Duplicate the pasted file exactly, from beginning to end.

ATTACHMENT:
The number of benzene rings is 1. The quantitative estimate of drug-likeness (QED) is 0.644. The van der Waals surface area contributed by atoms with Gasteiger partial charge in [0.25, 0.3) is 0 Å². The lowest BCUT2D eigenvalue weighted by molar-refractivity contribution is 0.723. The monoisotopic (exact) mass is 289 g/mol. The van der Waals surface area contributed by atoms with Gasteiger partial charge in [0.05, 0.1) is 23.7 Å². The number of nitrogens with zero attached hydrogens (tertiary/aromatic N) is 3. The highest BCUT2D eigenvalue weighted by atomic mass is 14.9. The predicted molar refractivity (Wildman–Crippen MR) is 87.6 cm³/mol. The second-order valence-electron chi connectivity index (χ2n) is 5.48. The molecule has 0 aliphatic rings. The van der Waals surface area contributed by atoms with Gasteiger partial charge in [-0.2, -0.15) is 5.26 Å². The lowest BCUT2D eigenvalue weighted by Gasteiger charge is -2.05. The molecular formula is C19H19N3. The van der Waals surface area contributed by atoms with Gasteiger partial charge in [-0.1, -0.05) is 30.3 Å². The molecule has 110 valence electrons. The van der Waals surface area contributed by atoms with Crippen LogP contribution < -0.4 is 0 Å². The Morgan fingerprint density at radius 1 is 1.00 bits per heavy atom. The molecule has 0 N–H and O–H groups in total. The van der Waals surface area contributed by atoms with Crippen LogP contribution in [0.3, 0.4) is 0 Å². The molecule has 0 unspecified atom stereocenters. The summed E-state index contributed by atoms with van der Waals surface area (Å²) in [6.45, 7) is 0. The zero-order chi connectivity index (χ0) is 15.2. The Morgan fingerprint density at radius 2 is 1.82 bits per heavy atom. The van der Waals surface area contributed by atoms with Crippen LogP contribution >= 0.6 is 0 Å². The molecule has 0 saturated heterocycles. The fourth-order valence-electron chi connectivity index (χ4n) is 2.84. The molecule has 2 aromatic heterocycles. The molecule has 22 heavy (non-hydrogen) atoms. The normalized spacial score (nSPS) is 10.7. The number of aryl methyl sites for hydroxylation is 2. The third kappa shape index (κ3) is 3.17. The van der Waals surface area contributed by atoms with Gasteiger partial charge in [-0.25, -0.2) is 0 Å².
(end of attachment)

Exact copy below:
The number of benzene rings is 1. The quantitative estimate of drug-likeness (QED) is 0.644. The van der Waals surface area contributed by atoms with Gasteiger partial charge in [0.25, 0.3) is 0 Å². The lowest BCUT2D eigenvalue weighted by molar-refractivity contribution is 0.723. The monoisotopic (exact) mass is 289 g/mol. The van der Waals surface area contributed by atoms with Gasteiger partial charge in [0.05, 0.1) is 23.7 Å². The number of nitrogens with zero attached hydrogens (tertiary/aromatic N) is 3. The highest BCUT2D eigenvalue weighted by atomic mass is 14.9. The predicted molar refractivity (Wildman–Crippen MR) is 87.6 cm³/mol. The second-order valence-electron chi connectivity index (χ2n) is 5.48. The molecule has 0 aliphatic rings. The van der Waals surface area contributed by atoms with Gasteiger partial charge in [-0.2, -0.15) is 5.26 Å². The lowest BCUT2D eigenvalue weighted by Gasteiger charge is -2.05. The molecular formula is C19H19N3. The van der Waals surface area contributed by atoms with Gasteiger partial charge in [-0.1, -0.05) is 30.3 Å². The molecule has 110 valence electrons. The van der Waals surface area contributed by atoms with Crippen LogP contribution < -0.4 is 0 Å². The Morgan fingerprint density at radius 1 is 1.00 bits per heavy atom. The molecule has 0 N–H and O–H groups in total. The van der Waals surface area contributed by atoms with Crippen LogP contribution in [0.3, 0.4) is 0 Å². The molecule has 0 unspecified atom stereocenters. The summed E-state index contributed by atoms with van der Waals surface area (Å²) in [6.45, 7) is 0. The zero-order chi connectivity index (χ0) is 15.2. The Morgan fingerprint density at radius 2 is 1.82 bits per heavy atom. The van der Waals surface area contributed by atoms with Crippen LogP contribution >= 0.6 is 0 Å². The molecule has 0 saturated heterocycles. The fourth-order valence-electron chi connectivity index (χ4n) is 2.84. The molecule has 2 aromatic heterocycles. The molecule has 22 heavy (non-hydrogen) atoms. The normalized spacial score (nSPS) is 10.7. The number of aryl methyl sites for hydroxylation is 2. The third kappa shape index (κ3) is 3.17. The van der Waals surface area contributed by atoms with Gasteiger partial charge in [-0.25, -0.2) is 0 Å².